In order to more effectively compete globally against its international competitors, Apple should consider reconfiguring its supply chain to help lower the price of the company's most iconic products, former Apple CEO John Sculley said to Bloomberg News recently.
Currently, the bulk of Apple's mobile device sales come in the United States and Europe, where customers are more willing to pay up to $500 for a new iPhone or iPad. However, thanks to the proliferation of more cost effective smartphones - FierceWireless last December reported on a study from Informa Telecoms and Media, which predicted that 52 percent of all smartphones sold in 2017 will cost less than $150 - Apple's strategy may not be as effective, Sculley said. Instead, the device manufacturer may want to consider using logistics software to overhaul its supply chain.
"Apple needs to adapt to a very different world," Sculley said to Bloomberg. "As we go from $500 smartphones to even as low, for some companies, as $100 for a smartphone, you've got to dramatically rethink the supply chain and how you can make these products and do it profitably."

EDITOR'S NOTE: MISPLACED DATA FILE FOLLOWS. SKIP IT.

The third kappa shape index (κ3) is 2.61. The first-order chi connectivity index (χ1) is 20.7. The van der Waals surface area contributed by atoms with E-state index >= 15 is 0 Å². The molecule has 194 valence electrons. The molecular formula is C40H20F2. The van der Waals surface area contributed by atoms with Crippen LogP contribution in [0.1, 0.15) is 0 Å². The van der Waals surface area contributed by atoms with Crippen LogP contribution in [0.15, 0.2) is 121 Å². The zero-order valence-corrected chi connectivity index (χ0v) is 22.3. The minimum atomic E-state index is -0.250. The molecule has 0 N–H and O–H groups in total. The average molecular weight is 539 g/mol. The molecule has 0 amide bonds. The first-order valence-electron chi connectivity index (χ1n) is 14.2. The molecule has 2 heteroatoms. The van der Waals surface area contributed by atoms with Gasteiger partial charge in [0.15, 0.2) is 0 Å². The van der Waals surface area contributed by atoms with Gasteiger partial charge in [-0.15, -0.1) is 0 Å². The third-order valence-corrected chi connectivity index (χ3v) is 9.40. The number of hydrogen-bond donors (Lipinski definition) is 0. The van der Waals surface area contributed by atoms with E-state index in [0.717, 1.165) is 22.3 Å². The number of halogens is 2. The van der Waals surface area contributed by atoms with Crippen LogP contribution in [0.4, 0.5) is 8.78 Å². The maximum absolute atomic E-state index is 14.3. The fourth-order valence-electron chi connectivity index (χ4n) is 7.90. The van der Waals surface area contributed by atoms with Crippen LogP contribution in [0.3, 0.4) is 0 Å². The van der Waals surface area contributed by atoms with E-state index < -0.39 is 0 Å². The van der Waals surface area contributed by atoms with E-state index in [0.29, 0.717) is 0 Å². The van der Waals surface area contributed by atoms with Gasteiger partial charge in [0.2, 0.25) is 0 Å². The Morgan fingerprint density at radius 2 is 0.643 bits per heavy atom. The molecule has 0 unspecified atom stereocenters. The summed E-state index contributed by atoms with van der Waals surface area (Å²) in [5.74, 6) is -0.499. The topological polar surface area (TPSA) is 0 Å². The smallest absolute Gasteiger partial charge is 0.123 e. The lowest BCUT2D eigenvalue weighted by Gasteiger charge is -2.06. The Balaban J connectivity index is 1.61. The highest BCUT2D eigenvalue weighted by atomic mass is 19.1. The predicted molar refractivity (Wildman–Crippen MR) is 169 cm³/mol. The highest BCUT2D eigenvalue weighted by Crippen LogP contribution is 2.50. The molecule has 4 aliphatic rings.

This increased need for new supply chain software solutions comes about as competitors make better products, Sculley said. While Apple could previously rely on the technological superiority of its products versus competitors' offerings, that dichotomy is no longer the case.
Tim Cook's Supply Chain Management Lessons
However, Sculley said that current Apple CEO Tim Cook has the know-how to further improve Apple's supply chain. In particular, Reuters last September noted that while former Apple CEO Steve Jobs was able to boost the company's fortunes by innovating new products, Cook has been able to steer the business toward success by relying on superior data gathering tools and quick product turnaround times.
"We are positively surprised regarding the pace of the [iPhone 5] rollout, since we had expected a bigger impact from component constraints," Barclays analyst Ben Reitzes said, according to the news source.
In particular, analysts have cited Cook's ability to balance the demands of not only dozens of parts suppliers, but to also manufacture and ship Apple products around the world, all in a period of as few as 10 days, Reuters reported.
Companies looking for similarly quick turnaround times can turn to automated data collection methods like supply chain software. That way, a business is able to track incoming and outgoing shipments in real time, enabling the enterprise to more quickly react to disruptions and to global consumer demand.